Today I will join forces at an event in parliament with charity Maternity Action, Grazia magazine, shopworkers’ union USDAW, and women who have experienced maternity discrimination at work, to discuss how we can tackle this deeply worrying, and growing, problem.
Latest figures show that a staggering three out of four working mothers experience some type of discrimination in their working lives. Over half of all mothers say pregnancy and maternity leave had a negative impact on their career. Yet a majority of employers also say that supporting mothers in the workforce is good for business. It is in everyone’s interests that we fix this.
Very few women have the confidence, however, to speak out when treated unfairly. Just three per cent of mothers suffering discrimination went through their employer’s internal grievance procedure. And fees introduced by the coalition government, which mean it now costs up to £1200 to pursue a case to tribunal, are pricing mothers out of justice: fewer than one per cent of discrimination cases are now going to an employment tribunal. That gives the green light to a small group of unscrupulous employers to treat women unfairly in the workplace.
These problems are not going unnoticed, of course. In March, the Equality and Human Rights Commission published a report detailing the extent of pregnancy discrimination in the UK, and calling on government to act. But ministers seem strangely uninterested in, and unmoved by, the findings. Despite the report having been commissioned jointly with the Department for Business, Innovation and Skills, the government has been nearly silent about it – publishing it in the lowest key way, with just a few hours’ notice to stakeholders, who’d been awaiting its findings for months. Since then, there has been absolutely no sign of action from the government, though a very welcome digital campaign was launched last week by the EHRC – #PowertotheBump – to help expectant and new mothers know their rights at work, and have the confidence to stand up for them.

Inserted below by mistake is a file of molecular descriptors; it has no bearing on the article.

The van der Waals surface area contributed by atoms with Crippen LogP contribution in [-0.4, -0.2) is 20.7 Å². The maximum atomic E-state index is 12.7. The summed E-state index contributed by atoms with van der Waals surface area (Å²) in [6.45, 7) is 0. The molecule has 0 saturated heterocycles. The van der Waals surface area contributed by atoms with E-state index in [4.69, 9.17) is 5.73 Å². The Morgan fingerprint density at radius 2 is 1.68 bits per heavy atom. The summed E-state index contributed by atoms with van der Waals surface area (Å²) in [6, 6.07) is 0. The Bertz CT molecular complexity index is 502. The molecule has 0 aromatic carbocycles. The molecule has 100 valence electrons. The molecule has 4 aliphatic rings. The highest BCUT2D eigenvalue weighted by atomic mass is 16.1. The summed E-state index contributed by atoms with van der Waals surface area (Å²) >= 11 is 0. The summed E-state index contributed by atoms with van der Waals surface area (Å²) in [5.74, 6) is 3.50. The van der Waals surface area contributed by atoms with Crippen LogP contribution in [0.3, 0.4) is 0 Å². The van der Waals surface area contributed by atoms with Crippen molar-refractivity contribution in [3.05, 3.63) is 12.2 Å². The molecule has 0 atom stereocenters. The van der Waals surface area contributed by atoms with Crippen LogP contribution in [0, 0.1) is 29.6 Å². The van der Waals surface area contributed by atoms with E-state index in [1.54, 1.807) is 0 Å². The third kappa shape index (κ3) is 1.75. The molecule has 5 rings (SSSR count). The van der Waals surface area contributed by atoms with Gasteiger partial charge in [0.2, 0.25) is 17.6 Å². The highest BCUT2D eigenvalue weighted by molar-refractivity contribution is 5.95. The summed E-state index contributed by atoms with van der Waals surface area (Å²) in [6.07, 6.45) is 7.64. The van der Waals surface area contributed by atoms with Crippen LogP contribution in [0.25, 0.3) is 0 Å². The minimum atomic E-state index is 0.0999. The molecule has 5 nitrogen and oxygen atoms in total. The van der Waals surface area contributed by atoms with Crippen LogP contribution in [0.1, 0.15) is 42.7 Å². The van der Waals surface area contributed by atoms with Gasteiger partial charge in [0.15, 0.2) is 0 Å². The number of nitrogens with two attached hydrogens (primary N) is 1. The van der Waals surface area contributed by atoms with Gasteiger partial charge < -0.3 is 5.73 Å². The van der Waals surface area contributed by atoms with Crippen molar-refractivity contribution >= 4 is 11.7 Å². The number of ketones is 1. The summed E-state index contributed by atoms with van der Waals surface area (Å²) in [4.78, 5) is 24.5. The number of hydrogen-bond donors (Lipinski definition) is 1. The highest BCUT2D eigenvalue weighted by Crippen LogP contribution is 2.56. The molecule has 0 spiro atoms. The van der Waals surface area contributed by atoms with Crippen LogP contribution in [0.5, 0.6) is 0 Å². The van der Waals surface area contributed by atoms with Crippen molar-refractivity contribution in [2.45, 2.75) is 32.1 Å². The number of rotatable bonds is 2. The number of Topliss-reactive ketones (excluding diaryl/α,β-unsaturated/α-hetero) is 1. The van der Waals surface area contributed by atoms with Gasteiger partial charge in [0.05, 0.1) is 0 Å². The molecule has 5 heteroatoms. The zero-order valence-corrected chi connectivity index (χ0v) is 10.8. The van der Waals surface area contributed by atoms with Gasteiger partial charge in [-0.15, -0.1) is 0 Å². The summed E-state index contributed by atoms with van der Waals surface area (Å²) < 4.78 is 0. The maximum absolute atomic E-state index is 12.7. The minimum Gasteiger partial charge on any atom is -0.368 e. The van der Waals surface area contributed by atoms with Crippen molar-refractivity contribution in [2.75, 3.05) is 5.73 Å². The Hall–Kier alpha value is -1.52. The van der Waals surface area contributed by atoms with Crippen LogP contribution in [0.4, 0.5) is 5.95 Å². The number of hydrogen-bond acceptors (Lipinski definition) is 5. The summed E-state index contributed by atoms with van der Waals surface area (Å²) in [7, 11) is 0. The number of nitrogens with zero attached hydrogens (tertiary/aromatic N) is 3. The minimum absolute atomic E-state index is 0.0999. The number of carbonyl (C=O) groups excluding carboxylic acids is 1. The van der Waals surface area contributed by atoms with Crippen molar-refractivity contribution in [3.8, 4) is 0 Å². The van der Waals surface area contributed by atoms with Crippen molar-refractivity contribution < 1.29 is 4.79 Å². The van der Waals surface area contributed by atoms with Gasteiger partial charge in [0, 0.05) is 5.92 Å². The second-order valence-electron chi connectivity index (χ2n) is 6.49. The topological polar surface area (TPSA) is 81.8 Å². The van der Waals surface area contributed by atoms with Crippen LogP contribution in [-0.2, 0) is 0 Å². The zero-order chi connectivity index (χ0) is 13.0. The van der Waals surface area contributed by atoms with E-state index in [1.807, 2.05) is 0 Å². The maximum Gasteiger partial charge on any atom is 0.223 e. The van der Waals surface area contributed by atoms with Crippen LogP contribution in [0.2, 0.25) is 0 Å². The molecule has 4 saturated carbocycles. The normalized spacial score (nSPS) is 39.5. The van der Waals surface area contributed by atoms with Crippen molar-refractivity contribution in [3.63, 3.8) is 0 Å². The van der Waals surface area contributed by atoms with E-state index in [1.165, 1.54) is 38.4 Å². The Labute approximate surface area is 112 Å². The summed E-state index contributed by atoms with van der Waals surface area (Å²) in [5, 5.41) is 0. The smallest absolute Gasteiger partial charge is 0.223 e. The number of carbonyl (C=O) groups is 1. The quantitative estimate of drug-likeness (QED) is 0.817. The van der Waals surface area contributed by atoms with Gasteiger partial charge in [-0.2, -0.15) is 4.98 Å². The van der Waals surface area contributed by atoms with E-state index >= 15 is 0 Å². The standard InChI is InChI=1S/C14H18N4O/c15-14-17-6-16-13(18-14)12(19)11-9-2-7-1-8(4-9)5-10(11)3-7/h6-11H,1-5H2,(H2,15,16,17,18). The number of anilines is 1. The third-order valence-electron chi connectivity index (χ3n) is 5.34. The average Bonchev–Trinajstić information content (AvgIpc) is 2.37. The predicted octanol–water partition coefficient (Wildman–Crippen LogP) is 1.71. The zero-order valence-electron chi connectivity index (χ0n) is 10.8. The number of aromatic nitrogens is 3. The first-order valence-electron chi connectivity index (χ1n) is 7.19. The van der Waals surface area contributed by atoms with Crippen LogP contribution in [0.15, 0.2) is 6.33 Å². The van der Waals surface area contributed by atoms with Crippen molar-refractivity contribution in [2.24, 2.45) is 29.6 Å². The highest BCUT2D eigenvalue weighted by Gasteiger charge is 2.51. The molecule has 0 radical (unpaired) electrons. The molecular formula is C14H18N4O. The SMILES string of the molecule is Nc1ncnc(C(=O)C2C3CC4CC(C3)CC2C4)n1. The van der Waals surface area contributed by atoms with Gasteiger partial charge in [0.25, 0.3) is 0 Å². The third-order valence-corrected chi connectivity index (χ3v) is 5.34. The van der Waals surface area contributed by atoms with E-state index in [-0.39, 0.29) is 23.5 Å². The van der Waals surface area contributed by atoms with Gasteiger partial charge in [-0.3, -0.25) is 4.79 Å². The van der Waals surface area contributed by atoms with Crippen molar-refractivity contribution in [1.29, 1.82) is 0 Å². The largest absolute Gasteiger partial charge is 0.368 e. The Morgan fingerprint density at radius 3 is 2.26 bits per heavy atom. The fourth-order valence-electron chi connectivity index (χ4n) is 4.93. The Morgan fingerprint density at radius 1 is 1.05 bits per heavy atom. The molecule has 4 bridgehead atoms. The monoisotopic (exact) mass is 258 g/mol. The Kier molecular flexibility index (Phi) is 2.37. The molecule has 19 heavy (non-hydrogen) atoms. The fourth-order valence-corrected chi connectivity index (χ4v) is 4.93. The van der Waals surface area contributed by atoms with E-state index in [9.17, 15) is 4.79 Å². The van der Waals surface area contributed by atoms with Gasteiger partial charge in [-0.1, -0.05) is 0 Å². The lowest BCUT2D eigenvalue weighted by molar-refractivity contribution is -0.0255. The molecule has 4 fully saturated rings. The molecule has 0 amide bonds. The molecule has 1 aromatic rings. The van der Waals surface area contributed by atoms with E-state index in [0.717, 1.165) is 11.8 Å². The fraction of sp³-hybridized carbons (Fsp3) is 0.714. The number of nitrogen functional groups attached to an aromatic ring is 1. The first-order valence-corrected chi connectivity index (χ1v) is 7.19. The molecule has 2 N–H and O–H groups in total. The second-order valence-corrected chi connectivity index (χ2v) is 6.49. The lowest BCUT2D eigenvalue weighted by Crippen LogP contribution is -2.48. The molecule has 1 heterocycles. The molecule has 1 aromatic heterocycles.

Perhaps we shouldn’t be surprised at the lack of interest from Ministers. The Tories have never been keen on extending and improving rights at work. Not content with introducing tribunal fees, the last government showed its contempt for workers’ rights by placing them at risk of its ‘Red Tape Challenge’. Nor are the Tories much concerned with gender equality – a staggering 86% of the cost of the cuts and changes to taxes and benefits has been borne by women. Last December the Tories voted against a Labour motion urging the government to conduct a cumulative gender impact analysis of their policies.
So it’s hard to feel confident that the Tory government will prioritise the rights of pregnant women and mothers. That is why the protection of employment rights that we gain from the European Union is so important. Over the years, trade unions and progressive politicians have campaigned hard in the EU to win many of the rights that have improved women’s working lives, and which now underpin UK legislation. It’s thanks to EU rules that alongside rights to maternity leave and pay, women also benefit from parental leave, paid holiday, equal pay, and protection of the rights of part-time workers, including pension rights.
A Tory government that shows so little concern for women’s equality can hardly be trusted to protect these rights were we to leave the European Union. But not only would these current rights be more precarious, women in the UK would not benefit from any future gains that others in Europe will receive. For example, a consultation has just begun at EU level on a new package of rights to improve work-life balance, including proposals for flexible working and stronger protections from dismissal for new mothers. If Britain votes to leave the EU, working women in the UK will miss out.
Equality sits at the heart of the EU’s founding treaties, and that is why the EU will always ensure women’s rights at work are protected, but women may not realise yet just how much is at stake in the EU referendum. So there’s one message I will be making crystal clear at the event in parliament today and that myself and Labour colleagues will be taking to women right across the country.
A vote to remain in the EU on 23 June is crucial for workers’ rights here in the UK. For working women, now and in the future, it’s absolutely essential.